Thirty Canadian Rangers won praise for their ability to pass on many of their winter survival skills to regular troops during a training exercise in Moose Factory.
“The Rangers provided us with a skill set that we would not normally receive through our regular military training,” said Maj. David Fearon, officer commanding the Duke of Edinburgh’s Company, 1st Battalion, Royal Canadian Regiment at Canadian Forces Base Petawawa.
“It was bitterly cold and we saw the Rangers driving (their snowmobiles) around with open faces and bare hands while we had to be bundled up. We were impressed by their ability to live in the open and cope with the cold.”
Temperatures dropped as low as -35 C and wind gusts reached as high as 48 kilometres an hour during the exercise, providing daunting wind chills for the regular troops.
“The Rangers taught us simple things that we would never have thought of,” Fearon said, “such as carrying some spruce boughs to put on the ground when you stop moving to provide insulation. Very simple but very good advice. Also to keep your feet moving when it’s cold.
“They were able to teach the guys how to live in the environment, especially with regard to things like shelters, dealing with cold weather injuries and learning how to survive up there.”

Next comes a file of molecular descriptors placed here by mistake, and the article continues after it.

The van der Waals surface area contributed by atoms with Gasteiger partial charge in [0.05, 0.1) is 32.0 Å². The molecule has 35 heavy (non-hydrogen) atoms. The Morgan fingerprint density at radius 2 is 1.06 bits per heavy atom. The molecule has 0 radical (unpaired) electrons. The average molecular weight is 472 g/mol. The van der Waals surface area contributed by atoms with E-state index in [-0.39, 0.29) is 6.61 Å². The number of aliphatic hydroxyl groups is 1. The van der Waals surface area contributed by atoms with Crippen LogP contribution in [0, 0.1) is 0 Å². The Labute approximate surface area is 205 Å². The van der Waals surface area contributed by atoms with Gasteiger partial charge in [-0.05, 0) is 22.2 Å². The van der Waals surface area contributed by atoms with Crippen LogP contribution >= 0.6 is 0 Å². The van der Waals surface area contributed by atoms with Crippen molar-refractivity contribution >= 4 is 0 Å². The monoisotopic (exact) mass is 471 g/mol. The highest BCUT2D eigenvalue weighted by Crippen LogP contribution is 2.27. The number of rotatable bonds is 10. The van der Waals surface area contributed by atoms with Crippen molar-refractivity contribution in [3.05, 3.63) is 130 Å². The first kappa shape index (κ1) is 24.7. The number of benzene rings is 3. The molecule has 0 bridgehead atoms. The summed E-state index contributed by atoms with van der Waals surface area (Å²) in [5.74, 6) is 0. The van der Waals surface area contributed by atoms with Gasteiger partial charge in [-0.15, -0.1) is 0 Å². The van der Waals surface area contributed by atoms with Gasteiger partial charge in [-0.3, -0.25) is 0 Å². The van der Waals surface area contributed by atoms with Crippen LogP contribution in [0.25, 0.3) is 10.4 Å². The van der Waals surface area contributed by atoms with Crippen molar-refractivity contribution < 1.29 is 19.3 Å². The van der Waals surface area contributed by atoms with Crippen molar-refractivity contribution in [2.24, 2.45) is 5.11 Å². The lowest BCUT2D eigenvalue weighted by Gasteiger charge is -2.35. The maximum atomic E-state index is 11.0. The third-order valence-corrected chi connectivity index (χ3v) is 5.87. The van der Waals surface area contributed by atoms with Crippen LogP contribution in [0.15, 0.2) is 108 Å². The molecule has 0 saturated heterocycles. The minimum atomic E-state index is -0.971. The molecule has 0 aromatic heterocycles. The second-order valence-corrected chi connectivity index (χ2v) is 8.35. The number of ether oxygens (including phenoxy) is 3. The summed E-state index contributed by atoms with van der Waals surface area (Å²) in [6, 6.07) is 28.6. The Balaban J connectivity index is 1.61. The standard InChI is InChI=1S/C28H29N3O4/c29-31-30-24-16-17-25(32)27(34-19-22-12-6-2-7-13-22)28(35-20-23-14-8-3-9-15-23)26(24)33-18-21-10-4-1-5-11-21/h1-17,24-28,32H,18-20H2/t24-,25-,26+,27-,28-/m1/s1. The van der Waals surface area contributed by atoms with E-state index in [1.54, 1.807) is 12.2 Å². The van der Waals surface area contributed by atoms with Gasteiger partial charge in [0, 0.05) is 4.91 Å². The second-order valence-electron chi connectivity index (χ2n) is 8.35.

The Rangers came from Moose Factory, Fort Albany and Kashechewan. They taught more than 100 soldiers a range of cold weather skills over several days, including fire starting, ice rescue, wood cutting, ice fishing, snowmobile maintenance, cooking and setting snares.
“Each Ranger worked at a training stand teaching soldiers,” said Master Warrant Officer Robert Patterson, Canadian Ranger sergeant major for 3rd Canadian Ranger Patrol Group. “There was great local interest in what they were doing, with lots of people watching and asking questions about it all.”
Many of the Rangers, he said, have become proficient in being able to pass on their traditional skills to regular troops.
“The Rangers didn’t use to think they brought that much of value to soldiers’ training,” he said. “They have quickly found out that they are very valuable to the Canadian Forces, in the sense that if soldiers are going out on the land they need these skills to stay alive, especially in these harsh, northern conditions.”
Sgt. Peter Moon is the public affairs ranger for 3rd Canadian Ranger Patrol Group at Canadian Forces Base Borden. See www.canadianrangers.ca.
Extreme cold weather is part of life every winter on the James Bay coast. The cold was normal for my parents who were both born on the land during a time...